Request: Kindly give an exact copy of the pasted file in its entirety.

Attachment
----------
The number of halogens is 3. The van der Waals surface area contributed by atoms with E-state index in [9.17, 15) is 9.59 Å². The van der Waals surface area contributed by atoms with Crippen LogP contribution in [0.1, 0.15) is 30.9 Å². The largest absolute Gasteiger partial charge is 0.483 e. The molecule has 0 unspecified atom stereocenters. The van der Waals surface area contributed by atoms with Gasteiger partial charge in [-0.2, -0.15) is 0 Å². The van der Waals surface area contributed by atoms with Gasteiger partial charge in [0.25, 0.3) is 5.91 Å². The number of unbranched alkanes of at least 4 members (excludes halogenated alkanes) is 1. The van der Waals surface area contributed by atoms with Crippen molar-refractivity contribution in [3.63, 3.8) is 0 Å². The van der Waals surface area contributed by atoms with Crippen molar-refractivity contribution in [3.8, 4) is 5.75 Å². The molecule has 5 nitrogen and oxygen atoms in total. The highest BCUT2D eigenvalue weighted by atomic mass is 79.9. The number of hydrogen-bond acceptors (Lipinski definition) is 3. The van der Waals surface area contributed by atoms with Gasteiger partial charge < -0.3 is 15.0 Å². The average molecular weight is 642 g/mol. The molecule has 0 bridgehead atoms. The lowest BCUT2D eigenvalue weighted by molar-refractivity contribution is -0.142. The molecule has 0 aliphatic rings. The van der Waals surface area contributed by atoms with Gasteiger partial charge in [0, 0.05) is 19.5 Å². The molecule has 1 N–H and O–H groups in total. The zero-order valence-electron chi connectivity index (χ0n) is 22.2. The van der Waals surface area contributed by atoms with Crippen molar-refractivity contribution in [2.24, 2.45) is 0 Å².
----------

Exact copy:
The number of halogens is 3. The van der Waals surface area contributed by atoms with E-state index in [9.17, 15) is 9.59 Å². The van der Waals surface area contributed by atoms with Crippen LogP contribution in [0.1, 0.15) is 30.9 Å². The largest absolute Gasteiger partial charge is 0.483 e. The molecule has 0 unspecified atom stereocenters. The van der Waals surface area contributed by atoms with Gasteiger partial charge in [-0.2, -0.15) is 0 Å². The van der Waals surface area contributed by atoms with Gasteiger partial charge in [0.25, 0.3) is 5.91 Å². The number of unbranched alkanes of at least 4 members (excludes halogenated alkanes) is 1. The van der Waals surface area contributed by atoms with Crippen molar-refractivity contribution in [3.63, 3.8) is 0 Å². The van der Waals surface area contributed by atoms with Crippen molar-refractivity contribution in [3.8, 4) is 5.75 Å². The molecule has 5 nitrogen and oxygen atoms in total. The highest BCUT2D eigenvalue weighted by atomic mass is 79.9. The number of hydrogen-bond acceptors (Lipinski definition) is 3. The van der Waals surface area contributed by atoms with Gasteiger partial charge < -0.3 is 15.0 Å². The average molecular weight is 642 g/mol. The molecule has 0 bridgehead atoms. The lowest BCUT2D eigenvalue weighted by molar-refractivity contribution is -0.142. The molecule has 0 aliphatic rings. The van der Waals surface area contributed by atoms with Gasteiger partial charge in [0, 0.05) is 19.5 Å². The molecule has 1 N–H and O–H groups in total. The zero-order valence-electron chi connectivity index (χ0n) is 22.2. The van der Waals surface area contributed by atoms with Crippen molar-refractivity contribution in [2.24, 2.45) is 0 Å².